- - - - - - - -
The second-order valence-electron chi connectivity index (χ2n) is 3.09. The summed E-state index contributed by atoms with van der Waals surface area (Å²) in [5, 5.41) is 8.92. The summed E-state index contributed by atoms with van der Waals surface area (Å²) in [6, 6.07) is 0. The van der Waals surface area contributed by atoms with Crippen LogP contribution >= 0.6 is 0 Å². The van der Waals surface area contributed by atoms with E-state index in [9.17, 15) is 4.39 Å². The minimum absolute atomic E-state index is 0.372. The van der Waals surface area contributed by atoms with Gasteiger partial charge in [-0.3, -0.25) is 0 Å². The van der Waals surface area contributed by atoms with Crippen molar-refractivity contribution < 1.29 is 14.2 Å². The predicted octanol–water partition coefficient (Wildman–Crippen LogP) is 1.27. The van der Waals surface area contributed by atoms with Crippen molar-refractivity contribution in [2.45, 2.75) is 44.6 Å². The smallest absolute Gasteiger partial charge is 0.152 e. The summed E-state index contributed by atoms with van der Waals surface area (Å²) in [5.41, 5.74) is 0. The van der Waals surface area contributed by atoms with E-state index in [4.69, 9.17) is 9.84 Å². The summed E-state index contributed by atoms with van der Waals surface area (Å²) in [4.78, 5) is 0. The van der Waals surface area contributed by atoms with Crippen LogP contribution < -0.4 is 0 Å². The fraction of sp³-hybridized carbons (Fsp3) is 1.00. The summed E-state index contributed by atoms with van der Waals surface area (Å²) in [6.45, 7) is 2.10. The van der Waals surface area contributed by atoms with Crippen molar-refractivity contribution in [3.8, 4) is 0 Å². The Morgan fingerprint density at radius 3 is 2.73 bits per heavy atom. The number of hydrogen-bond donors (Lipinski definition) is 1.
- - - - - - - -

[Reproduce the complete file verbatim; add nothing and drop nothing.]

The second-order valence-electron chi connectivity index (χ2n) is 3.09. The summed E-state index contributed by atoms with van der Waals surface area (Å²) in [5, 5.41) is 8.92. The summed E-state index contributed by atoms with van der Waals surface area (Å²) in [6, 6.07) is 0. The van der Waals surface area contributed by atoms with Crippen LogP contribution >= 0.6 is 0 Å². The van der Waals surface area contributed by atoms with E-state index in [9.17, 15) is 4.39 Å². The minimum absolute atomic E-state index is 0.372. The van der Waals surface area contributed by atoms with Gasteiger partial charge in [-0.3, -0.25) is 0 Å². The van der Waals surface area contributed by atoms with Crippen molar-refractivity contribution < 1.29 is 14.2 Å². The predicted octanol–water partition coefficient (Wildman–Crippen LogP) is 1.27. The van der Waals surface area contributed by atoms with Crippen molar-refractivity contribution in [2.45, 2.75) is 44.6 Å². The smallest absolute Gasteiger partial charge is 0.152 e. The summed E-state index contributed by atoms with van der Waals surface area (Å²) in [5.41, 5.74) is 0. The van der Waals surface area contributed by atoms with E-state index in [4.69, 9.17) is 9.84 Å². The summed E-state index contributed by atoms with van der Waals surface area (Å²) in [4.78, 5) is 0. The van der Waals surface area contributed by atoms with Crippen LogP contribution < -0.4 is 0 Å². The fraction of sp³-hybridized carbons (Fsp3) is 1.00. The summed E-state index contributed by atoms with van der Waals surface area (Å²) in [6.45, 7) is 2.10. The van der Waals surface area contributed by atoms with Crippen molar-refractivity contribution in [3.8, 4) is 0 Å². The Morgan fingerprint density at radius 3 is 2.73 bits per heavy atom. The number of hydrogen-bond donors (Lipinski definition) is 1.